Let’s look at both wine and spirits for holiday entertaining.
For spirits, you’ll have a great party if you master one element: drinks need to be ready quickly. No one wants to stand around waiting for you to mix your perfect Manhattan while a queue piles up. So, skip the fancy drinks mixed one by one, and opt for:
- Cocktails you can make ahead of time in a batch and set out in a pitcher, so your guest adds some ice to a glass, pours in a portion of cocktail and they are good to go; or,
- Punches, similar to a pre-made cocktail but often served already chilled and from a bowl or other festive vessel.
As long as you use good ingredients, you’ll have a high quality drinking experience for a large number of people.
For wine, you have two considerations: wine for drinking on its own, and wine to have with food if you are serving dinner. While a good wine will often work in either situation there are many wines that only fit one use. A very aromatic white like a New Zealand sauvignon blanc might be very enjoyable on its own, but it hard to match with food. A buttery chardonnay might be wonderful on its own but will feel cloying with food, where you’ll want a bit more acidity to keep the palate clean. Tannic reds on the other hand really need food to tame their bitterness (keep in mind that a little salt on the food reduces the sense of bitterness in your wine), while a softer and fruitier red is wonderful on its own but can seem bland with food. Some recommendations?
I recently fell in love with a beautiful white wine made from the torrontes grape by the Argentine winery Nieto Senetiner. It has a wonderful aroma without being nearly as heavy as some wines from this grape. It has medium body, medium acidity…in short, it tastes good and is wonderful by itself or with food. Another flavorful white worth seeking out is Calasole Vermentino from Italian producer Rocca di Montemassi, a wine that has wonderful flavor and beautiful balance, as well as an enviable price (you can find it for $16 or so).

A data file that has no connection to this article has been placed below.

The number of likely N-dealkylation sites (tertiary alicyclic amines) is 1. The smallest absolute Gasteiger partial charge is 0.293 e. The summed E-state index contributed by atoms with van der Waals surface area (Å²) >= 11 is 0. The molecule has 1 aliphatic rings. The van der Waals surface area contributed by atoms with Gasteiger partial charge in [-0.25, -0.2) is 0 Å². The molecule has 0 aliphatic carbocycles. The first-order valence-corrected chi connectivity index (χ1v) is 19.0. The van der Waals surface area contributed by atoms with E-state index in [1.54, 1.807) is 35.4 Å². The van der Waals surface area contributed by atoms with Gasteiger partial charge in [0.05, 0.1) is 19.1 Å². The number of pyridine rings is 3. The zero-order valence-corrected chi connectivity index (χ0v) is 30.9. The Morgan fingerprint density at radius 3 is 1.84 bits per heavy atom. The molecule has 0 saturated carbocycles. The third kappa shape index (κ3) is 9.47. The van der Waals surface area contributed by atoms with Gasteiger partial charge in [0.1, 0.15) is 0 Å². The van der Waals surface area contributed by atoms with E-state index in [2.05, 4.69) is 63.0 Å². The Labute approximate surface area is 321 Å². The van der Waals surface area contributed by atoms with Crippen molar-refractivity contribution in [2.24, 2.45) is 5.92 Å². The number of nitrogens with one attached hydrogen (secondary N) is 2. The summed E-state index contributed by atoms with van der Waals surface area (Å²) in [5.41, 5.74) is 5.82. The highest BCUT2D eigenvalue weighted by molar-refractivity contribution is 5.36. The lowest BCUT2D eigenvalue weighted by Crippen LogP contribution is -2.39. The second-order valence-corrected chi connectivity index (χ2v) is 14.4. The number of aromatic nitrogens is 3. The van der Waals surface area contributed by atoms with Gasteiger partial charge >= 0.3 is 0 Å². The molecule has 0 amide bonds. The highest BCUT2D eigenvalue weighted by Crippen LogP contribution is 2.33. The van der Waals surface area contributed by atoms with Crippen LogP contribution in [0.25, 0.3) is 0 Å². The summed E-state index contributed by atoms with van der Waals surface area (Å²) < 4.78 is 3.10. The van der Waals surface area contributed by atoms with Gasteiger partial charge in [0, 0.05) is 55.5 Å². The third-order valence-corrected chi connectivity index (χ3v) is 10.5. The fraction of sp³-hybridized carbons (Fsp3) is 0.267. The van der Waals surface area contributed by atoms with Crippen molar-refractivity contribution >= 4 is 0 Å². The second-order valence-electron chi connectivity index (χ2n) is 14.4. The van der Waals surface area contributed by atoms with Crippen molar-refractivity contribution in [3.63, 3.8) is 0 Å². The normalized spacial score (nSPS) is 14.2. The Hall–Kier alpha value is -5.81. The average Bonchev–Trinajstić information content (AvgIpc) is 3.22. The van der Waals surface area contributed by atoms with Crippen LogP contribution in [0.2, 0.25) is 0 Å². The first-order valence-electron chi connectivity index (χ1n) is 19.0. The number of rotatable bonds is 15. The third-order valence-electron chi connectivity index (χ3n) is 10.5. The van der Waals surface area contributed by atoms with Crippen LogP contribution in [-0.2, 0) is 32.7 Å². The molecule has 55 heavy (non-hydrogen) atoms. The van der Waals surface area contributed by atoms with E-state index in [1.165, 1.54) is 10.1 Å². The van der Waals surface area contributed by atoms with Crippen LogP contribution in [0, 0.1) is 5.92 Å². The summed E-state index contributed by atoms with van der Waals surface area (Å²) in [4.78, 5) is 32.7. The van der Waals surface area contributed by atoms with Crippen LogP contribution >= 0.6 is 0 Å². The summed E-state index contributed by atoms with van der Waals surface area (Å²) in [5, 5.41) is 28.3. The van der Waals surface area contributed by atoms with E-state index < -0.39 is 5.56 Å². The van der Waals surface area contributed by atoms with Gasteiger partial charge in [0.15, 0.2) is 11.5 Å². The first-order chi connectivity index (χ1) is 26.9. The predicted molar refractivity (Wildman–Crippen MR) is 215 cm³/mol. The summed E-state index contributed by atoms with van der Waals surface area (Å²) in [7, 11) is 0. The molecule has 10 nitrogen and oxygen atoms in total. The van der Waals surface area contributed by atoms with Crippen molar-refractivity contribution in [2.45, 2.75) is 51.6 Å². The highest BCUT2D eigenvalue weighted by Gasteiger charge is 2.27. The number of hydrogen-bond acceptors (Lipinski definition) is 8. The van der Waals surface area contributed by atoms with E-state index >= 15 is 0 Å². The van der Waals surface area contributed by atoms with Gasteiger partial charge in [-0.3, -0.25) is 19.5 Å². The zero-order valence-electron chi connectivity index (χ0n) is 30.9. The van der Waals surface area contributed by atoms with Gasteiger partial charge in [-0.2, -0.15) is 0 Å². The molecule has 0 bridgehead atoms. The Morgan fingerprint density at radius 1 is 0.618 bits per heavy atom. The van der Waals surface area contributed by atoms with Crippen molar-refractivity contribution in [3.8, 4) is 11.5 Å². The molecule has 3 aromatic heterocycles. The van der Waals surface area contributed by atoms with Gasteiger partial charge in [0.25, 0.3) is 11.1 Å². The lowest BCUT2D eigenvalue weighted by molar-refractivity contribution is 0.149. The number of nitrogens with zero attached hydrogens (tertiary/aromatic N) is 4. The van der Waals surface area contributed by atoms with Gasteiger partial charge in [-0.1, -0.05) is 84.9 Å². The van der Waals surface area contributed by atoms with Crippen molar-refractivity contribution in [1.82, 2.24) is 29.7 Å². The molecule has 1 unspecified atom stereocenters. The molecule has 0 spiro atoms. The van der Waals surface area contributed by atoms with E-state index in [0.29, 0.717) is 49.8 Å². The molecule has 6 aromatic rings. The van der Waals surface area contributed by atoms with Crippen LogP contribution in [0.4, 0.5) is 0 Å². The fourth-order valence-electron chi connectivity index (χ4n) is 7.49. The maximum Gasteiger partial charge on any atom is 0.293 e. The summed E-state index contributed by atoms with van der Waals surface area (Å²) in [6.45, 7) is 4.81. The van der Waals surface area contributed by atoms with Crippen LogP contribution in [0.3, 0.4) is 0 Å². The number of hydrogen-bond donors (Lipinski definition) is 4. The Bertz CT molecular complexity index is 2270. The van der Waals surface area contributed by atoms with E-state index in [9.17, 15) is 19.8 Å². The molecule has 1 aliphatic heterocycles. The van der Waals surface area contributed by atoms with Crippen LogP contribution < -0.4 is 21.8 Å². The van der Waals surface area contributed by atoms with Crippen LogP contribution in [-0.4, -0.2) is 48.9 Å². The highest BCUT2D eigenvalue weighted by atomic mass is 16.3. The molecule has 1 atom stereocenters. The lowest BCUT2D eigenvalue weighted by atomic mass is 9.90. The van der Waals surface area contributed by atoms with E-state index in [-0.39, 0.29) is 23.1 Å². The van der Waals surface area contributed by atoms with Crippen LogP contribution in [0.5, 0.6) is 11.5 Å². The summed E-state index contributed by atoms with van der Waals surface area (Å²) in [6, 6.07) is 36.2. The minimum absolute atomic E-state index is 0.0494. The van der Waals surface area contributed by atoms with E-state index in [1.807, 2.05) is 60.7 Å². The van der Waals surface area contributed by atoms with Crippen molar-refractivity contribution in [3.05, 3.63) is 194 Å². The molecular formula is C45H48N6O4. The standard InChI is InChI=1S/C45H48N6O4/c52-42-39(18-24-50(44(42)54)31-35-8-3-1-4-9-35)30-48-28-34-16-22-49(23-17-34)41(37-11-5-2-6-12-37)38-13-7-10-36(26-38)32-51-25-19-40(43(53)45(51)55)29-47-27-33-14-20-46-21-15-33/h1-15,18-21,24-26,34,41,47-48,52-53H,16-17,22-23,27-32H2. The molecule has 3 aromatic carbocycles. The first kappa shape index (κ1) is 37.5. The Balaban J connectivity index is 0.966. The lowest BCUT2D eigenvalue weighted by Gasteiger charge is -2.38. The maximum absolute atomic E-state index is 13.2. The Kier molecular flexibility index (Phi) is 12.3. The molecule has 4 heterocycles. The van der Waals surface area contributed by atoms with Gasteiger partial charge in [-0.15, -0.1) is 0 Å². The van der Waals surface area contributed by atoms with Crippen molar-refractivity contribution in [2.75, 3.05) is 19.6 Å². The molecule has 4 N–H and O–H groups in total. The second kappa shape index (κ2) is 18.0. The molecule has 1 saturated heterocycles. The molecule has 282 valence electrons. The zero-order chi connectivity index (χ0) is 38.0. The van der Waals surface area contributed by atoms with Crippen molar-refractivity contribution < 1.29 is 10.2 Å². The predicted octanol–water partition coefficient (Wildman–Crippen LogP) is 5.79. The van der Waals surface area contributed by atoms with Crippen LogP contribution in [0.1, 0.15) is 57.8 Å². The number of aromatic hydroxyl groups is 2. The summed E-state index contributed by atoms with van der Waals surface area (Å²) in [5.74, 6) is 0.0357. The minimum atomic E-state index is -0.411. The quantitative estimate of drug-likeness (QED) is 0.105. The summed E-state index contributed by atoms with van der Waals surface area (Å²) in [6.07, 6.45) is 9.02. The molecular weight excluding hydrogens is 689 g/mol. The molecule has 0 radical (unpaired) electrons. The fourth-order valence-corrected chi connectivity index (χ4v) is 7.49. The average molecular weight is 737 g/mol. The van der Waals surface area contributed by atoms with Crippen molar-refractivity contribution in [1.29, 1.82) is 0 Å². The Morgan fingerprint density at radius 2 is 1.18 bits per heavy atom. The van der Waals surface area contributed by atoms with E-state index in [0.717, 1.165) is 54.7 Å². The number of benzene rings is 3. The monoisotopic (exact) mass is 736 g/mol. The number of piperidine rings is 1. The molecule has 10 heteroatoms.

Sparkling wine is always in fashion and terrific by itself or with food. I recently discovered a beguiling Italian sparkler from Cantine Ferrari in Trentino (and no, they are no relation to the automaker). Ferrari makes four sparkling wines including a very good non-vintage brut that can be found for as little as $16 a bottle and taste like a wine costing twice as much.
For a red, go for something luscious and expressive enough to be considered festive. Two wines that won gold medals at the 2015 Best in Glass Wine Challenge continue to impress me with their broad appeal: Mercer Canyons Red Blend from Washington State’s Columbia Valley is deeply flavored without being heavy handed with alcohol; it’s a wine I would have with any meal over the holidays. I also liked the Pluto’s Fury Pinot Noir from California’s Geyser Peak Winery. It’s that rare find, a pinot noir at a reasonable price!
Whatever wines and spirits you go with this season, I wish you a very happy new year from all of us at VeritageMiami